It’s also worth looking behind the headlines about tight school budgets and recognising that schools can also increase their allocated funding in a range of ways for specific purposes. For example, schools can also bid annually for additional Condition Improvement Funding (CIF), access Urgent Capital Support (UCS) or make use of a wide range of grants and fundraising opportunities. Incensu highly recommends FundEd as a source of information on education sector grants and fundraising not only for schools but also to empower suppliers to guide potential school customers towards opportunities to raise the money required to purchase your products and services.


Face to Face Exhibitions are back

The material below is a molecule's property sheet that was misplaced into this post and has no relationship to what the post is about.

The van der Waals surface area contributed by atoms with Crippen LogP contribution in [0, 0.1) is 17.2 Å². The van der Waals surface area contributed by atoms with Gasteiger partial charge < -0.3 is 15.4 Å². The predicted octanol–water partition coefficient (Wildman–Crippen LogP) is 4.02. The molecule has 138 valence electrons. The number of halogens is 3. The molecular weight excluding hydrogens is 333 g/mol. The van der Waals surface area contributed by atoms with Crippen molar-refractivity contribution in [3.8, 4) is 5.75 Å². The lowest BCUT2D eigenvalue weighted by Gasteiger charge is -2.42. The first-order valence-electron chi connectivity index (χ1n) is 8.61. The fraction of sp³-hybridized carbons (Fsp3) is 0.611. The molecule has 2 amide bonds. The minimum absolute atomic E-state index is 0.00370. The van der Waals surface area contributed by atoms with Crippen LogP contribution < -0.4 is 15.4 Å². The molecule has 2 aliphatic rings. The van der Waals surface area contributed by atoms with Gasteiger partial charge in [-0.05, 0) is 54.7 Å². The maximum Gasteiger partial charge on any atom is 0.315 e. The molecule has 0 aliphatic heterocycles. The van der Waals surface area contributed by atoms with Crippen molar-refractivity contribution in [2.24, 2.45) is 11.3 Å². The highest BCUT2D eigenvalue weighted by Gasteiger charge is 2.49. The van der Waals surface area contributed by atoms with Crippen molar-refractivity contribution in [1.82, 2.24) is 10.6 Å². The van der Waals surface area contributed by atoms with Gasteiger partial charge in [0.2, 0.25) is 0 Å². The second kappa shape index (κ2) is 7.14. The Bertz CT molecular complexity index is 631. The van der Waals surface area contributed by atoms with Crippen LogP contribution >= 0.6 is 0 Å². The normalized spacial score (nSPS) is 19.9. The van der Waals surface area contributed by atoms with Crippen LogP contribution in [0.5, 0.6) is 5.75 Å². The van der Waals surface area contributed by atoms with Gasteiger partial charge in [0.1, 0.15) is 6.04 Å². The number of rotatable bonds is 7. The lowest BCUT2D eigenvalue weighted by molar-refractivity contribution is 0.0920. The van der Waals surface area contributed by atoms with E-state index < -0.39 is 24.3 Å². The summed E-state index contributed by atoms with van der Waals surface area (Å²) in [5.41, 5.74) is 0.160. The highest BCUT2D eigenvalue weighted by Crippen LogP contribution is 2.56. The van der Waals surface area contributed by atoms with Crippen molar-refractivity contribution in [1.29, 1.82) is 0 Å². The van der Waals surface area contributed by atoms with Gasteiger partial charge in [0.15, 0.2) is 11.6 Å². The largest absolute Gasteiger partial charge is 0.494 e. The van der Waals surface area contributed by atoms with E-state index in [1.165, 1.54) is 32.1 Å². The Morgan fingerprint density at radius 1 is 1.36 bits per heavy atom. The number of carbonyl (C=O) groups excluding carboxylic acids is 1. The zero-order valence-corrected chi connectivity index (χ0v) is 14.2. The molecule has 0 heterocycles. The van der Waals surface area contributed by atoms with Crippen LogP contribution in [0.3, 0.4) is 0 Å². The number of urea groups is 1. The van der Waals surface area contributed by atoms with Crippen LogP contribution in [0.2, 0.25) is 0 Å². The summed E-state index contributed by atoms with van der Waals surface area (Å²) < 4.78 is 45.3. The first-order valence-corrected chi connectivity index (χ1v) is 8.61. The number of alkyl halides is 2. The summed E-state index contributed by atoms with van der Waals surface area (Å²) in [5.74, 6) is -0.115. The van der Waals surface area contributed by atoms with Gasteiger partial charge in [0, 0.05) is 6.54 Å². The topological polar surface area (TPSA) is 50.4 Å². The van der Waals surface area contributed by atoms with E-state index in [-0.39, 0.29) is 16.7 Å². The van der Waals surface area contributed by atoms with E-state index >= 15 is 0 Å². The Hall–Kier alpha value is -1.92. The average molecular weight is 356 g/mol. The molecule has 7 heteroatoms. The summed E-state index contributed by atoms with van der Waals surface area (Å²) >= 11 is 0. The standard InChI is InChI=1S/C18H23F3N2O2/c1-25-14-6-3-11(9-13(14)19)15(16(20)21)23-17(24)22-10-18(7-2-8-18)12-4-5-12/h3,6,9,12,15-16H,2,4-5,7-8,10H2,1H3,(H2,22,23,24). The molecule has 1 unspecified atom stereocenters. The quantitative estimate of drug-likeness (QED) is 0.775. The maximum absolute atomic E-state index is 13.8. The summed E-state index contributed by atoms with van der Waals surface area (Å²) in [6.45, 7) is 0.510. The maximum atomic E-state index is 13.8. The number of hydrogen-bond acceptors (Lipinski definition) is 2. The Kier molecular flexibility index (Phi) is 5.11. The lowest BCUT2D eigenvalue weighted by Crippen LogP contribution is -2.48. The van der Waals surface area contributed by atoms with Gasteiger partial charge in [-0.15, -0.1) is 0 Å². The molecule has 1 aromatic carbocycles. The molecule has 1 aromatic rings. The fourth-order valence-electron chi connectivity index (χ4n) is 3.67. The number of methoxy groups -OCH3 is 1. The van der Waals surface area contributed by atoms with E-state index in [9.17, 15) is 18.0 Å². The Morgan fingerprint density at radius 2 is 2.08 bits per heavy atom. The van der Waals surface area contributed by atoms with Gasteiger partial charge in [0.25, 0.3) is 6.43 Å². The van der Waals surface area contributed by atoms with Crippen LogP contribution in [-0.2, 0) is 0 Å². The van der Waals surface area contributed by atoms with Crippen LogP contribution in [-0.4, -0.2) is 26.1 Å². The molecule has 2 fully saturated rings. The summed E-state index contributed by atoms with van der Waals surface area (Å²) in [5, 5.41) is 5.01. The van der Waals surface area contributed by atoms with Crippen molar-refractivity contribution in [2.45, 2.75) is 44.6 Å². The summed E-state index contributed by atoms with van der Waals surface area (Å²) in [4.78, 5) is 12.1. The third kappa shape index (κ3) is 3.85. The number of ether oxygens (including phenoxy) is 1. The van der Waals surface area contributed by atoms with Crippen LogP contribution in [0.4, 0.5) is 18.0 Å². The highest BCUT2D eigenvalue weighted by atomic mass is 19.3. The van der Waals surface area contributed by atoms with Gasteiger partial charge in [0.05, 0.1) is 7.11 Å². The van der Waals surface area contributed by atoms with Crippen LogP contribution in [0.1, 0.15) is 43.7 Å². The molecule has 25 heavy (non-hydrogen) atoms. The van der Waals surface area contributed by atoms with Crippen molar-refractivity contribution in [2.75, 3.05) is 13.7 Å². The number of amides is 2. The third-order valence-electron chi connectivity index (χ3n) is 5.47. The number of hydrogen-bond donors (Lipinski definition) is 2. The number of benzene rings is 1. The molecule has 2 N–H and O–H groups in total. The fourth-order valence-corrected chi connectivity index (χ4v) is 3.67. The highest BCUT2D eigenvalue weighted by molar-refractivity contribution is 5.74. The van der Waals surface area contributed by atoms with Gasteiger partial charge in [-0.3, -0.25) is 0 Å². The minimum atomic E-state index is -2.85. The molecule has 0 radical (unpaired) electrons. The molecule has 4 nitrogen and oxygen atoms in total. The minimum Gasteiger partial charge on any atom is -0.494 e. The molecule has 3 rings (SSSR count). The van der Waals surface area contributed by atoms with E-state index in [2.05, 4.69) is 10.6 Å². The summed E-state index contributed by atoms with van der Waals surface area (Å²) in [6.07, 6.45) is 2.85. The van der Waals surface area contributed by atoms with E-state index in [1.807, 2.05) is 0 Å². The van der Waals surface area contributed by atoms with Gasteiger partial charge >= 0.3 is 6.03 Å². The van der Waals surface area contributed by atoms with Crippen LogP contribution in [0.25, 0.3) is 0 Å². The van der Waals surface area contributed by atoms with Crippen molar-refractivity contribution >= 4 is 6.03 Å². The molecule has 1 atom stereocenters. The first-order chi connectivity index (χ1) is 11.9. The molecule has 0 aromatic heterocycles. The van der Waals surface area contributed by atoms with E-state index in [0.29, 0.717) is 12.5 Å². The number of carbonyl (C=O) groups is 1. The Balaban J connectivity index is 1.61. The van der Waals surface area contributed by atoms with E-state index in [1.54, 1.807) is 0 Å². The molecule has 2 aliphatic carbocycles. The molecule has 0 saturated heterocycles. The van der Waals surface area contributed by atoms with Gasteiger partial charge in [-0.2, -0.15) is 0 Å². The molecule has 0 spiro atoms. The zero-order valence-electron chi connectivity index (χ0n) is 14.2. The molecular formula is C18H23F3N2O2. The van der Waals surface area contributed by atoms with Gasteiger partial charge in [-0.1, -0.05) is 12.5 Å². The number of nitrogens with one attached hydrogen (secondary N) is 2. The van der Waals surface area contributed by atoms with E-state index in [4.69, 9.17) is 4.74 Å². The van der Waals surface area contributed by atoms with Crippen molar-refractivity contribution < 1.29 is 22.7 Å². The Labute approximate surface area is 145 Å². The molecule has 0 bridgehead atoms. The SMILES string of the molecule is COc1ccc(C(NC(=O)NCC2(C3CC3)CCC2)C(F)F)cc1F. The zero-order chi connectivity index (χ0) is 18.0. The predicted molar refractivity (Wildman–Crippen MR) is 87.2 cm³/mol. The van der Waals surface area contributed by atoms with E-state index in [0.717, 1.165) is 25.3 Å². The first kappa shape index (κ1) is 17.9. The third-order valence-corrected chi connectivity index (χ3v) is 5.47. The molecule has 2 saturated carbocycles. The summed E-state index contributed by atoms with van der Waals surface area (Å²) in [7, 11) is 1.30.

Incensu recognises the value of a wide marketing mix when it comes to success as a supplier in the UK education sector. While having an impressive profile on Incensu’s National Register of Education Suppliers and having a solid online presence by way of a visible website and active social media channels Incensu also highly recommends face to face exhibitions to its members. Having weathered the pandemic storm whereby companies had little to no opportunities for meeting school budget holders face to face it’s great to see the return of local, regional and national exhibitions where suppliers can do just that to build trusted business relationships with schools. If you’ve yet to exhibit at an education show it’s well worth adding this to your marketing strategy. The Schools and Academies Show returned in April this year to the ExCeL, London and is returning to the NEC, Birmingham this November. With these events attracting over 6,000 delegates collectively it gives suppliers a great opportunity to showcase your brand to education leaders, budget holders and senior buyers. BETT at ExCeL, London in March 2023 is the world’s leading education technology show and another highly recommended event for edtech suppliers. For regional exhibition opportunities this year the Education People Show based in the South-East takes place in November with the Northern and Eastern Education Shows both returning in June 2023. For suppliers whose target audience is the Early Years or Primary sector the Childcare and Education Expo have events in the Midlands, London and the North in September 2022, March 2023 and July 2023 respectively. Incensu members benefit from generous discounts on exhibiting and sponsorship with valued partners making significant savings on your annual education marketing budget.